For detection and assessments, implementing technical security controls increases your awareness and can buy you time to call for help before the threat is in front of you. Installing technical devices and ensuring effectiveness of existing systems is critical, as many systems we assess have gaps or could use some improvements. Cameras, intrusion detection, and electronic access controls provide families with a remote means of detection and interrogation of potential or actual security events. Are they used and programmed properly? Do you not set your alarm to avoid false alarms? Do you turn off camera motion alerts due to too many false or nuisance alarms? Understanding these systems and their capabilities and using them properly can provide families with increased confidence to better protect themselves.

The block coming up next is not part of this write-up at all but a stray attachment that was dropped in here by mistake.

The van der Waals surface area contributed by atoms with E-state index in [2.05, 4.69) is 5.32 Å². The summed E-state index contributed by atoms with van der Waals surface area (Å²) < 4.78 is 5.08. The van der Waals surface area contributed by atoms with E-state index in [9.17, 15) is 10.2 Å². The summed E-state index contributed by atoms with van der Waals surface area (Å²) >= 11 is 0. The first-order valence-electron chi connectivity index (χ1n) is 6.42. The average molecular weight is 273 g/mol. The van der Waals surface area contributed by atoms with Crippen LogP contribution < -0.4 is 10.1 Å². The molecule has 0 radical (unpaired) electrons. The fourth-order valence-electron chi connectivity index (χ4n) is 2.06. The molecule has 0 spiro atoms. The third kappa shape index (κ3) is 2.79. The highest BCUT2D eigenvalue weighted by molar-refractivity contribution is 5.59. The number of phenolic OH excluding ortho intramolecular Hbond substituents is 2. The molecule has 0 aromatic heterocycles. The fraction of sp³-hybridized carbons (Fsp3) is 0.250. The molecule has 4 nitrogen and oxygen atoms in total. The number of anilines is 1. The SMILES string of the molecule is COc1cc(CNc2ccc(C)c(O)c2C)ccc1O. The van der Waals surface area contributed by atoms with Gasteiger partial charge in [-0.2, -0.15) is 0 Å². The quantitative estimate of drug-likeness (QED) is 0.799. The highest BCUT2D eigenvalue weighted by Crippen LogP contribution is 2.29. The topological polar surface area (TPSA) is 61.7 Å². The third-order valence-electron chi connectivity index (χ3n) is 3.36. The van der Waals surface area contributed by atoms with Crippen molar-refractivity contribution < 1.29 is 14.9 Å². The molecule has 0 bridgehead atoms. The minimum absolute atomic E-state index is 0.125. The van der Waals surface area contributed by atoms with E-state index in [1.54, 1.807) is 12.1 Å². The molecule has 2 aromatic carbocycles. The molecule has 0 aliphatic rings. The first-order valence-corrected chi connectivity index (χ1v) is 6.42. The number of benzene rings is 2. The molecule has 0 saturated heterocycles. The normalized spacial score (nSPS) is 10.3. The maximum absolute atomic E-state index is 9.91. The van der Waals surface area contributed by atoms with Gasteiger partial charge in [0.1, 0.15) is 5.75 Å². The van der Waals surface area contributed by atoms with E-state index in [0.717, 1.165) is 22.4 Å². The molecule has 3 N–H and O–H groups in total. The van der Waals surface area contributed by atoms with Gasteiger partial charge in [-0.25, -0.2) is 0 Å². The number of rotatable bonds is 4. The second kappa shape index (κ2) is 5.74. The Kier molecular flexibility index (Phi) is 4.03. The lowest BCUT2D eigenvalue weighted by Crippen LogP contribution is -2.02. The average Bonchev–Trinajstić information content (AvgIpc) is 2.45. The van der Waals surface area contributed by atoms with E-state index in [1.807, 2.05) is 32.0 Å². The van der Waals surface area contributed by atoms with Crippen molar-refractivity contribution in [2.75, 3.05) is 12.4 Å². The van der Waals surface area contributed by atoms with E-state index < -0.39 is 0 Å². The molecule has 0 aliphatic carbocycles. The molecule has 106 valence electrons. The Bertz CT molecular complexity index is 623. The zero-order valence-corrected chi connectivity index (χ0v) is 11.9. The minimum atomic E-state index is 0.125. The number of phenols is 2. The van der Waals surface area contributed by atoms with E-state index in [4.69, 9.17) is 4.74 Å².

4. Travel Risk Management

Wealthy individuals often find themselves traveling to international or other remote locations, whether for work or personal reasons. However, risks are fundamentally higher when in transit. More and more private clients understand these risks and seek out advanced travel security that can help ensure a smooth and safe trip. An approach that might have once been reserved for political leaders and dignitaries is becoming common practice for high-net-worth families.

5. The Insider Threat